design collective architecture: j house
 
design collective architecture: j house design collective architecture: j house
feb 27, 2012

design collective architecture: j house

‘j-house’ by design collective architecture in subang jaya, selangor, malaysia all images courtesy design collective architecture

malaysian practice design collective architecture (david chan weng cheong, chan mun inn) has sent us images of ‘j-house’, a renovation project to a double-storey terrace house in a suburb of subang jaya, selangor, malaysia. slipped between two neighbouring buildings on a slim and narrow site, the design integrates a private vertical garden into the layout to promote an illuminated interior atmosphere.

street view

focusing on seamlessly blending into the aesthetic of the suburban fabric, the street elevation continues the strong angular faces of the flanking buildings with an asymmetrical roofline. the house is stepped back from the street line to accommodate a private parking space for two cars. the front facade adopts a lower window-to-wall ratio to shield the westward elevation from overheating. predominantly finished in a light shade of white and grey, the exterior exhibits a clean and modern identity within the area.

front elevation

view from vertical garden

conceived for a young family of three, the interior features high-ceilings and levels that overlook different areas, resulting in a loft-like organization of space. the ground floor combines the dry kitchen, dining, and living room in a free-flowing open concept. the vertical garden placed at the rear of the 6.6m by 22.5m plot serves as a green volume of open-air space that extends the layout into the outdoors. a guest bedroom and washroom is accessed through the garden, creating a distinct separation from the rest of the house.

guest bedroom from garden

accommodating a master bedroom, washroom, and an intermediate zone that can be converted to a temporary room when needed, the upper level is punctuated with void space that overlooks the garden and living area below. an outdoor terrace elevated by the vertical garden serves as a private outdoor space for a variety of activities. given the limited exposed surface area of the exterior, the design maximizes on natural daylighting opportunities by utilizing acrylic roof tiles with matching profiles to subtly integrate translucency into the roof. a careful study of solar conditions was conducted to prevent excessive heat penetration.

interior view of living space

dining and kitchen

view of vertical garden from upper level

(left) exposed beams (right) view of dining table from above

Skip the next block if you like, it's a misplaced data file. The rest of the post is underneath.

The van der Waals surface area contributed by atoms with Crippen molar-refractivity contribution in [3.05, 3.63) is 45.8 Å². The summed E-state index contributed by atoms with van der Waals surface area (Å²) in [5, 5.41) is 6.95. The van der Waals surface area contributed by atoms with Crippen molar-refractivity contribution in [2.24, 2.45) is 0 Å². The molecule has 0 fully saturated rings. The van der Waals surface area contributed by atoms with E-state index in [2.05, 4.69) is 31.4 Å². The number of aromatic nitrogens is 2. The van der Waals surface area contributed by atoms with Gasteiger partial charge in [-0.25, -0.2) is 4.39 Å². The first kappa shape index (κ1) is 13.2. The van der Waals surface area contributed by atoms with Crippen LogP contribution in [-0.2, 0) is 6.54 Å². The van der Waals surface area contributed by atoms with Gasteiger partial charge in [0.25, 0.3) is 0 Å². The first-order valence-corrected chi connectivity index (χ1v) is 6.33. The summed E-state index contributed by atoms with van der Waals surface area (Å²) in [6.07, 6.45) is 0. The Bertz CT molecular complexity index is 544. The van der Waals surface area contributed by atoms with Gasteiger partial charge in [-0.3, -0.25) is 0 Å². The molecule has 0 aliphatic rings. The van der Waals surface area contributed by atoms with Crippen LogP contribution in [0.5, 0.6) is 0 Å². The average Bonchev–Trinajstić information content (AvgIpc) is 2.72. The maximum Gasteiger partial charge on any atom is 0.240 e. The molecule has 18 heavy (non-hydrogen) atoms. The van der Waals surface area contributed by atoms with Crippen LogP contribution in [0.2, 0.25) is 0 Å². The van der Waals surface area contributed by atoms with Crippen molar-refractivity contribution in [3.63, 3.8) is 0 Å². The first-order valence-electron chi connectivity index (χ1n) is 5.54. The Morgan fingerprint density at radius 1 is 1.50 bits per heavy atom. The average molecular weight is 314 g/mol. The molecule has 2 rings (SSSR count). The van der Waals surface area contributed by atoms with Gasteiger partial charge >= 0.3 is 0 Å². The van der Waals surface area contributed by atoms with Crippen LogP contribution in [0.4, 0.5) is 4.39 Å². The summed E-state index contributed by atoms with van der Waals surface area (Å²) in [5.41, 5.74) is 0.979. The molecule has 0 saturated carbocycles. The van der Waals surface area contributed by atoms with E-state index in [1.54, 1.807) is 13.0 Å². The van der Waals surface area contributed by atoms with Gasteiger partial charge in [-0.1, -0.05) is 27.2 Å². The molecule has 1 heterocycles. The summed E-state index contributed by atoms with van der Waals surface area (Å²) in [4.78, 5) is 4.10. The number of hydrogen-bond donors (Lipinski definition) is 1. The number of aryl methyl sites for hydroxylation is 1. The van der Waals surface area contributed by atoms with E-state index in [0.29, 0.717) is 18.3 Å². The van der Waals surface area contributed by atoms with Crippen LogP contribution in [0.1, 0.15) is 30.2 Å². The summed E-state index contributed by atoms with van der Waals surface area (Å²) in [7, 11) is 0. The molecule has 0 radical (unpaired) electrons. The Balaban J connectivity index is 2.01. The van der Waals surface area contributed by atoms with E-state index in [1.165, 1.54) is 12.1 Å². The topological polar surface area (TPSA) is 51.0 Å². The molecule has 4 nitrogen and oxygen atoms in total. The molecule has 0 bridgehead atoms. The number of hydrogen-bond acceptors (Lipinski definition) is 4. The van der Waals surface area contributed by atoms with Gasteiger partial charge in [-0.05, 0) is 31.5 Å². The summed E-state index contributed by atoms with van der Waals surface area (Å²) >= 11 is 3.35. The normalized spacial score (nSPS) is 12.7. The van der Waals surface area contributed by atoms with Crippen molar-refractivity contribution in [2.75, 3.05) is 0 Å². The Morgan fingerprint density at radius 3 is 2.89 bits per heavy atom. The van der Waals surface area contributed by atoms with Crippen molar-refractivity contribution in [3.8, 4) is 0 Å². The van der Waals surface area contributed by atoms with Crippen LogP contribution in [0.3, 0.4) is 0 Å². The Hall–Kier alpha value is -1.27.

bathroom overlooking garden and level below

bedroom

(left) entrance (right) washroom

stairs

floor plan / level 0 (1) car porch (2) foyer (3) study (4) living (5) new dining (6) new dry kitchen (7) store (8) new guestroom (9) new guest bath (10) new wet kitchen (11) garden

floor plan / level +1 (12) master bedroom (13) master bath (14) new laundry (15) new open toilet (16) new open terrace

longitudinal section

cross section

front elevation

cross ventilation diagram

  • Aaaaaaaaaaaaaaargh! Grass is not carpet, you fools! How long do you think that will last for? How will the owners mow it? What happens after a heavy rainfall? I despair, I really do.

    Julie M says:
  • they could bring in the mower through the gate.

    Jill says:
  • Im sure they did their homework and thought about the grass. The climate there is probably suitable for that kind of thing, meaining not alot of rainfall combined with a drainage system. As for mowing, its not neccessary if theres alot of foot traffic, but it will create patches of dirt. I have mixed feelings about it.

    Matt says:
  • nothing to write home about except nice interiors

    wwwillem says:
  • It all looks so sterilized like a hospital. Any human entering would look like an unwanted mess.

    joy breeze says:
  • I like how they solved to problem of a really narrow space while making it seem spacious, airy and with an outdoor/courtyard feature. I may have tiled the grass area but the living walls make the whole place seem less severe.

    Jess says:
  • it dont need to mow the grass because the grass is easy to maintain

    ttk says:
  • What’s behind the house?

    Drew says:
  • the greenery is not a problem but to those traditional minded architects who need more study on this area…if you ask me it should be even more than this..

    Linda says:

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